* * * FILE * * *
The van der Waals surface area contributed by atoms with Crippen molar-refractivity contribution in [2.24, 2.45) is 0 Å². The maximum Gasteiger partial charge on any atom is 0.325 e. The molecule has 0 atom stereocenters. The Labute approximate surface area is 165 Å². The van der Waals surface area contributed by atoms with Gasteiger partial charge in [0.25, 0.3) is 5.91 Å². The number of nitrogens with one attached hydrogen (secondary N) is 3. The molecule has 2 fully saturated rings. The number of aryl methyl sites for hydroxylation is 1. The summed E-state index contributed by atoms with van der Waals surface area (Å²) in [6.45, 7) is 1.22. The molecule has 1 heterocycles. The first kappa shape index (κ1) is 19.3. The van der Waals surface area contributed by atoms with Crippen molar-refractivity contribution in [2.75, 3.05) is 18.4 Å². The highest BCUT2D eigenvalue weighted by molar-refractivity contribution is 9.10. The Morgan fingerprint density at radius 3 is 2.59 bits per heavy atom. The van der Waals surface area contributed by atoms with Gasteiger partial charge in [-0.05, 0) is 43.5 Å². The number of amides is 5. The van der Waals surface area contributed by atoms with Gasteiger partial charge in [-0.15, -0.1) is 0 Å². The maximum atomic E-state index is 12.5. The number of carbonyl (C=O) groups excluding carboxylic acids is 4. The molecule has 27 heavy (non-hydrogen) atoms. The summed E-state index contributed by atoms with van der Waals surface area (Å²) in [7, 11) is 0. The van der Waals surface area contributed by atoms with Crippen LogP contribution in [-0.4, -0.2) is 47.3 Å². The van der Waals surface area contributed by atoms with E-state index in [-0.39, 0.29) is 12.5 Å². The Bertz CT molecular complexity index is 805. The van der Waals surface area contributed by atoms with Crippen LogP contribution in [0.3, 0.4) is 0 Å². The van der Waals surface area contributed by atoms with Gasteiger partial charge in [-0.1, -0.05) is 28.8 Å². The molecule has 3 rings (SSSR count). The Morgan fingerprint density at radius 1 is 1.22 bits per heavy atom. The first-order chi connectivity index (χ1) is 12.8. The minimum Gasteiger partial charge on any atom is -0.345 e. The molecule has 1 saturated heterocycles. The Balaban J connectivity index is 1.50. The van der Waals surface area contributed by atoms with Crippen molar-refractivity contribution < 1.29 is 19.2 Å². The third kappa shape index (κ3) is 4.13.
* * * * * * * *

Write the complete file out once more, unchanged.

The van der Waals surface area contributed by atoms with Crippen molar-refractivity contribution in [2.24, 2.45) is 0 Å². The maximum Gasteiger partial charge on any atom is 0.325 e. The molecule has 0 atom stereocenters. The Labute approximate surface area is 165 Å². The van der Waals surface area contributed by atoms with Gasteiger partial charge in [0.25, 0.3) is 5.91 Å². The number of nitrogens with one attached hydrogen (secondary N) is 3. The molecule has 2 fully saturated rings. The number of aryl methyl sites for hydroxylation is 1. The summed E-state index contributed by atoms with van der Waals surface area (Å²) in [6.45, 7) is 1.22. The molecule has 1 heterocycles. The first kappa shape index (κ1) is 19.3. The van der Waals surface area contributed by atoms with Crippen molar-refractivity contribution in [2.75, 3.05) is 18.4 Å². The highest BCUT2D eigenvalue weighted by molar-refractivity contribution is 9.10. The Morgan fingerprint density at radius 3 is 2.59 bits per heavy atom. The van der Waals surface area contributed by atoms with Gasteiger partial charge in [-0.05, 0) is 43.5 Å². The number of amides is 5. The van der Waals surface area contributed by atoms with Gasteiger partial charge in [-0.15, -0.1) is 0 Å². The maximum atomic E-state index is 12.5. The number of carbonyl (C=O) groups excluding carboxylic acids is 4. The molecule has 27 heavy (non-hydrogen) atoms. The summed E-state index contributed by atoms with van der Waals surface area (Å²) in [7, 11) is 0. The van der Waals surface area contributed by atoms with Crippen LogP contribution in [-0.4, -0.2) is 47.3 Å². The van der Waals surface area contributed by atoms with E-state index in [-0.39, 0.29) is 12.5 Å². The Bertz CT molecular complexity index is 805. The van der Waals surface area contributed by atoms with Crippen LogP contribution in [0.3, 0.4) is 0 Å². The van der Waals surface area contributed by atoms with Gasteiger partial charge in [-0.1, -0.05) is 28.8 Å². The molecule has 3 rings (SSSR count). The Morgan fingerprint density at radius 1 is 1.22 bits per heavy atom. The first-order chi connectivity index (χ1) is 12.8. The minimum Gasteiger partial charge on any atom is -0.345 e. The molecule has 1 saturated heterocycles. The Balaban J connectivity index is 1.50. The van der Waals surface area contributed by atoms with Crippen molar-refractivity contribution < 1.29 is 19.2 Å². The third kappa shape index (κ3) is 4.13.